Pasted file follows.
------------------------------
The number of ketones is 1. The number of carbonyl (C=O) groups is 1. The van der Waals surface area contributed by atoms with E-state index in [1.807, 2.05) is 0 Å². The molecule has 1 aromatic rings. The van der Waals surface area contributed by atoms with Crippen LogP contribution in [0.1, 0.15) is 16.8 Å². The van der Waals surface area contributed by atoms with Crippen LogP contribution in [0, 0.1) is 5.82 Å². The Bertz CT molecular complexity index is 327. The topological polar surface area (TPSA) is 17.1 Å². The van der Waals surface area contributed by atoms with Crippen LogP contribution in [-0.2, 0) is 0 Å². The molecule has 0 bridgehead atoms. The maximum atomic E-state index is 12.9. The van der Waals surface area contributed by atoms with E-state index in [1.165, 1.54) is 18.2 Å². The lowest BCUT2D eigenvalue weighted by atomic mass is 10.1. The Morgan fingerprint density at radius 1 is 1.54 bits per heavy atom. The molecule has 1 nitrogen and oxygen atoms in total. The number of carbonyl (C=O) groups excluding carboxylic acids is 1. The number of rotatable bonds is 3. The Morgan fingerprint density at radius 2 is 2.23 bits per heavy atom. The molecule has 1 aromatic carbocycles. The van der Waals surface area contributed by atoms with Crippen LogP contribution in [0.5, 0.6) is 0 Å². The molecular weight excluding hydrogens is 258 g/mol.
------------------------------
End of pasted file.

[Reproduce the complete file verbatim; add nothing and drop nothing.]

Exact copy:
The number of ketones is 1. The number of carbonyl (C=O) groups is 1. The van der Waals surface area contributed by atoms with E-state index in [1.807, 2.05) is 0 Å². The molecule has 1 aromatic rings. The van der Waals surface area contributed by atoms with Crippen LogP contribution in [0.1, 0.15) is 16.8 Å². The van der Waals surface area contributed by atoms with Crippen LogP contribution in [0, 0.1) is 5.82 Å². The Bertz CT molecular complexity index is 327. The topological polar surface area (TPSA) is 17.1 Å². The van der Waals surface area contributed by atoms with Crippen LogP contribution in [-0.2, 0) is 0 Å². The molecule has 0 bridgehead atoms. The maximum atomic E-state index is 12.9. The van der Waals surface area contributed by atoms with E-state index in [1.165, 1.54) is 18.2 Å². The lowest BCUT2D eigenvalue weighted by atomic mass is 10.1. The Morgan fingerprint density at radius 1 is 1.54 bits per heavy atom. The molecule has 1 nitrogen and oxygen atoms in total. The number of carbonyl (C=O) groups excluding carboxylic acids is 1. The number of rotatable bonds is 3. The Morgan fingerprint density at radius 2 is 2.23 bits per heavy atom. The molecule has 1 aromatic carbocycles. The van der Waals surface area contributed by atoms with Crippen LogP contribution in [0.5, 0.6) is 0 Å². The molecular weight excluding hydrogens is 258 g/mol.